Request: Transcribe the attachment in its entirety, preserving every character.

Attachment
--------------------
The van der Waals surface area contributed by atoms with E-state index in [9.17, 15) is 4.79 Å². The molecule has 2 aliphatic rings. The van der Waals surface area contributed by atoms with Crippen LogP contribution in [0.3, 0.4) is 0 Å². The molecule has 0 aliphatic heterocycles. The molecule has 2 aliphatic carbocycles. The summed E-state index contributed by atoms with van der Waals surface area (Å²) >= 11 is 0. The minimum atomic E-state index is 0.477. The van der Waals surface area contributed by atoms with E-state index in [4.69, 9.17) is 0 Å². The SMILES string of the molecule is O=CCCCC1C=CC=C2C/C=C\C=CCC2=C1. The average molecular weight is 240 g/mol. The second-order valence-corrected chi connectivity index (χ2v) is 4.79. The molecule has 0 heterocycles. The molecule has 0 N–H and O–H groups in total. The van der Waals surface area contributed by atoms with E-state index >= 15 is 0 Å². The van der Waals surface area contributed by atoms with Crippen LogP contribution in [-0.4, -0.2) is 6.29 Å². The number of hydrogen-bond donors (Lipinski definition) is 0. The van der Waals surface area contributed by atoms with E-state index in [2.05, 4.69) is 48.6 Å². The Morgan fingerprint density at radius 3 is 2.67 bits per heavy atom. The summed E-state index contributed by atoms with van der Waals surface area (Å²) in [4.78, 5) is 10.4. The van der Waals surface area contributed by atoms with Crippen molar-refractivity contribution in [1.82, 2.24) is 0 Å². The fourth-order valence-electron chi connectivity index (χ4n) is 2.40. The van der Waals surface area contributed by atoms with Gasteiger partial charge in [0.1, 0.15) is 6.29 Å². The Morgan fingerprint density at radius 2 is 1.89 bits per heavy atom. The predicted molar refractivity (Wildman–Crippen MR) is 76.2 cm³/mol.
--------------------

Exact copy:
The van der Waals surface area contributed by atoms with E-state index in [9.17, 15) is 4.79 Å². The molecule has 2 aliphatic rings. The van der Waals surface area contributed by atoms with Crippen LogP contribution in [0.3, 0.4) is 0 Å². The molecule has 0 aliphatic heterocycles. The molecule has 2 aliphatic carbocycles. The summed E-state index contributed by atoms with van der Waals surface area (Å²) >= 11 is 0. The minimum atomic E-state index is 0.477. The van der Waals surface area contributed by atoms with E-state index in [4.69, 9.17) is 0 Å². The SMILES string of the molecule is O=CCCCC1C=CC=C2C/C=C\C=CCC2=C1. The average molecular weight is 240 g/mol. The second-order valence-corrected chi connectivity index (χ2v) is 4.79. The molecule has 0 heterocycles. The molecule has 0 N–H and O–H groups in total. The van der Waals surface area contributed by atoms with E-state index >= 15 is 0 Å². The van der Waals surface area contributed by atoms with Crippen LogP contribution in [-0.4, -0.2) is 6.29 Å². The number of hydrogen-bond donors (Lipinski definition) is 0. The van der Waals surface area contributed by atoms with E-state index in [2.05, 4.69) is 48.6 Å². The Morgan fingerprint density at radius 3 is 2.67 bits per heavy atom. The summed E-state index contributed by atoms with van der Waals surface area (Å²) in [4.78, 5) is 10.4. The van der Waals surface area contributed by atoms with Crippen molar-refractivity contribution in [1.82, 2.24) is 0 Å². The fourth-order valence-electron chi connectivity index (χ4n) is 2.40. The van der Waals surface area contributed by atoms with Gasteiger partial charge in [0.1, 0.15) is 6.29 Å². The Morgan fingerprint density at radius 2 is 1.89 bits per heavy atom. The predicted molar refractivity (Wildman–Crippen MR) is 76.2 cm³/mol.